False fire alarms are a serious problem. In 2015/16 they made up around 40% of all incidents attended by fire and rescue services in England and Wales. They can be costly to businesses as well as to the fire and rescue services and it’s been estimated around £1 billion a year is wasted annually in the UK as a result of them.
Responding to false alarms takes the fire and rescue services away from their fire-prevention duties, training programmes and from dealing with real emergencies. False alarms cause business disruption that affects customer service and productivity levels. If they happen regularly, people could become casual about reacting when they hear the alarm going. That could result in a slower reaction time to a genuine fire with devastating consequences.
What causes false alarms in the workplace?
There are many reasons why fire alarms are triggered when a fire hasn’t broken out.
It could be the result of faulty equipment or even equipment that’s functioning correctly but isn’t suitable for its location. Human error could be a factor with someone using the system inappropriately. An alarm may trigger as a result of reacting to activity near the detector: fumes from cooking, steam, pollutants, dust from building work and even insects are just some of the reasons an alarm may go off. Unfortunately they can also sometimes be triggered due to vandalism or other malicious activity too.
If you’ve had several instances of false alarms being triggered, you need to investigate the cause. Use the control panel information to identify which detector was triggered (if no detector was triggered, it may be a fault in the system). Log all the information and analyse when and where the false alarms happened to identify any patterns that may help pinpoint the cause.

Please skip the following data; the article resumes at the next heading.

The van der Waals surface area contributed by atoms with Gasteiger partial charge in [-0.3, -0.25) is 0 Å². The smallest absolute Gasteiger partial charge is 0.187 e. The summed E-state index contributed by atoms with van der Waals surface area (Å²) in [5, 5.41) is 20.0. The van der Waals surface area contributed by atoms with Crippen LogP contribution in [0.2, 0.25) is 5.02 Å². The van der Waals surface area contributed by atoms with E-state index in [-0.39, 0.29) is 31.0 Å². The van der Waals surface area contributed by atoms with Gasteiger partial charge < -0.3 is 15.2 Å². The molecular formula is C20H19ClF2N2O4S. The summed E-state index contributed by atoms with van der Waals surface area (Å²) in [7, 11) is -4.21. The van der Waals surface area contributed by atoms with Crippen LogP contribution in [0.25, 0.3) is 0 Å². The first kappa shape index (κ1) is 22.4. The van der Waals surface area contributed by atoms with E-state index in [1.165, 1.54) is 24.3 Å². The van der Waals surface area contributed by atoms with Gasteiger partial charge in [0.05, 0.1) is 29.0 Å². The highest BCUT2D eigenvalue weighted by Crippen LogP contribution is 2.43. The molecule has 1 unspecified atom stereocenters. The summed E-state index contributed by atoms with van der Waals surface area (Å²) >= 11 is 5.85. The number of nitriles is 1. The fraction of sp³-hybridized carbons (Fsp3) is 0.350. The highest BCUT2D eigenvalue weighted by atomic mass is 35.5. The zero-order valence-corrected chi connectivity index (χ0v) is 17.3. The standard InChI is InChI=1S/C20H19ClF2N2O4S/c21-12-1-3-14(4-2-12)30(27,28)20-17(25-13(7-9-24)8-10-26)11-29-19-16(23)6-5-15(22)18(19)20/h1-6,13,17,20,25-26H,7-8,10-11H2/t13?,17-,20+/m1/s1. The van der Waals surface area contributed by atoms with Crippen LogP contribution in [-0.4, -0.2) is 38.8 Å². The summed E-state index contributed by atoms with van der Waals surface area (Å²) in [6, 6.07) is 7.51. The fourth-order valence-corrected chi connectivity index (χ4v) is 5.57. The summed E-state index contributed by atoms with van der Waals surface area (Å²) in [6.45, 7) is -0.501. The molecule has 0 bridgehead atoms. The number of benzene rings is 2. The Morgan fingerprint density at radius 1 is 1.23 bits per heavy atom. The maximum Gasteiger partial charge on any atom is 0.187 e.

What steps can you take to reduce them?
- Get a competent person to maintain and check your fire alarm system. Effective, regular maintenance helps prevent equipment faults from happening in the first place and ensures any problems are identified and dealt with quickly. That’s important for avoiding false alarms but also vital for making sure the alarm will do its job in a real emergency.
- Make sure people who work in the area understand how they can play their part in not triggering fire alarms accidentally.
- If building work is taking place, identify and implement appropriate steps to reduce the risk of false alarms such as isolating zones or using temporary detector covers.
- Attach flea collars (yes, really) around smoke detector heads if they’re prone to insect infiltration.
- If there is a change of use to your building, your fire alarm system might not be appropriate anymore. Contact your alarm maintenance company and get their advice.
- If false alarms are an ongoing issue and you suspect malicious activity, you might want to consider getting CCTV installed in the area with clearly visible signs alerting people to its presence.
- If your system is old, and false alarms have become an ongoing problem, it might be time to consider replacement. The cost of a new system could be at least partly offset by the savings from avoiding the disruption caused by false alarms.
Our false alarm free guarantee
Fire alarm technology has transformed over the past few years and Siemens have a fire alarm system like no other which can help businesses and organisations drastically reduce false alarms. Jackson Fire and Security are an approved installer of Siemens Cerberus PRO, a system with advanced signal analysis detectors that use cutting-edge algorithm technology to determine whether it’s detected an actual fire and has been tested in over 5000 fire and false alarm scenarios.
We have such confidence in its reliability that if a false alarm does trigger at a cost to our clients, we’ll pay them £1000. You’ll find more details about our false alarm free guarantee as well as further details on how to book a free consultation. If you’d like to find out more about the Siemens Cerberus PRO or any of the other fire alarm systems we install, please get in touch.